American Airlines’ bankrupt parent AMR wants to cut more than $2 billion in annual costs, with more than half of those savings coming from layoffs.
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In a letter to employees on Wednesday, CEO Tom Horton said employee-related changes are necessary to help narrow the profit gap growing between the carrier and its rivals. To do this, the company will cut $1.25 billion in labor costs, leading to the loss of up to 13,000 jobs.
While reductions will be spread broadly, American said there is no avoiding the fact that they will be deep. All workgroups will have costs slashed by 20%, including management.
“There is no sugarcoating the effect on our people,” American CEO Tom Horton said.
American will cut another $750 million by grounding older planes and striking cost-efficient supplier contracts, and it will make $1 billion worth of revenue improvements through fleet optimization and product improvements.
The company plans to invest about $2 billion per year in aircraft so that by 2017, American’s mainline jet fleet will be the youngest in North America.
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“The key to our successful restructuring is a business plan with a clear objective -- and that is to make American a world-class global airline -- America's flag carrier -- that is competitive, profitable and growing,” Horton said.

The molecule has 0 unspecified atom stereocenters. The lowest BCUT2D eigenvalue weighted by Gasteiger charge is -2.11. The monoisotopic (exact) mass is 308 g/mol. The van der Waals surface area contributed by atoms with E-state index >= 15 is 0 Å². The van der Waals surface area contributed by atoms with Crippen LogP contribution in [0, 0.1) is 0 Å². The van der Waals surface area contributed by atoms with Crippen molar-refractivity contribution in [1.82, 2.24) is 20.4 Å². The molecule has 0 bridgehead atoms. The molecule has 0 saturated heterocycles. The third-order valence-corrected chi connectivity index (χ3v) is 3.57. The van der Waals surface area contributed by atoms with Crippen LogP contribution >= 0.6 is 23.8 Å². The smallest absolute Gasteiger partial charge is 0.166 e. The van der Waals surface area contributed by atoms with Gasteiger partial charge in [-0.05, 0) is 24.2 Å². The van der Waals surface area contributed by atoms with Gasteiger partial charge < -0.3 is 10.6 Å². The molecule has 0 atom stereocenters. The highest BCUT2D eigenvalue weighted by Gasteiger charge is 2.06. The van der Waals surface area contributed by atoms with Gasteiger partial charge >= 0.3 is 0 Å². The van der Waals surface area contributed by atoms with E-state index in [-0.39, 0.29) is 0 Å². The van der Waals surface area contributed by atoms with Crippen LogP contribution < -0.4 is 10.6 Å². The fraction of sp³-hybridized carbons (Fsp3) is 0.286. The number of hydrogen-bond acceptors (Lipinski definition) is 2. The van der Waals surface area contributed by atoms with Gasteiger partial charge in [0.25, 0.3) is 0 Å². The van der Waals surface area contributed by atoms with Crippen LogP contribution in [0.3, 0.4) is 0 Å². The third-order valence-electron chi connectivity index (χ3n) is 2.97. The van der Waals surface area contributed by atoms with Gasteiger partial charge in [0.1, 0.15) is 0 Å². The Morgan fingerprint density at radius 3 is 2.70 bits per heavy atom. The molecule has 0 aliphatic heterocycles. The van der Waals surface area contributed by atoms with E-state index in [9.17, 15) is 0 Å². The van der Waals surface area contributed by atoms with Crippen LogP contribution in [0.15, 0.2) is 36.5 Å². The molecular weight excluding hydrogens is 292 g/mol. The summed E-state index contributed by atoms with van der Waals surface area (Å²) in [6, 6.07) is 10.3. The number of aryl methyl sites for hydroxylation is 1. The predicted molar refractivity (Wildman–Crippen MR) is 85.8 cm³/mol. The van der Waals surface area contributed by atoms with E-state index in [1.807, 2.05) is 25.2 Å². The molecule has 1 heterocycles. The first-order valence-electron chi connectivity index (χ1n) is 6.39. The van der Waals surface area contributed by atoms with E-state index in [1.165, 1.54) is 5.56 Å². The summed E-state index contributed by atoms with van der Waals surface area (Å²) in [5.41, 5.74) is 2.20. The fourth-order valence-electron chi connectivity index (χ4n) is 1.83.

The airline slipped to the No. 3 U.S. airline just before filing for bankruptcy last year, behind UnitedContinental (UAL) and Delta (DAL), which both blew away Wall Street expectations in their latest quarters.
American also plans to build the scale of its network by increasing departure across American’s five key markets - Dallas/Fort Worth, Chicago, Miami, Los Angeles and New York – by more than 20% over the next five years, and increase international flying.
The carrier's management is expected to lay out the details of its desired savings to the company’s three main labor union on Wednesday, and to its non-union groups later this week.
Horton warned employees that the company is at great risk during the restructuring process, and while it is being eyed by rivals for some or all of its assets, the CEO said he does not believe any of those outcomes “are in the best interests of American, our people or our shareholders.”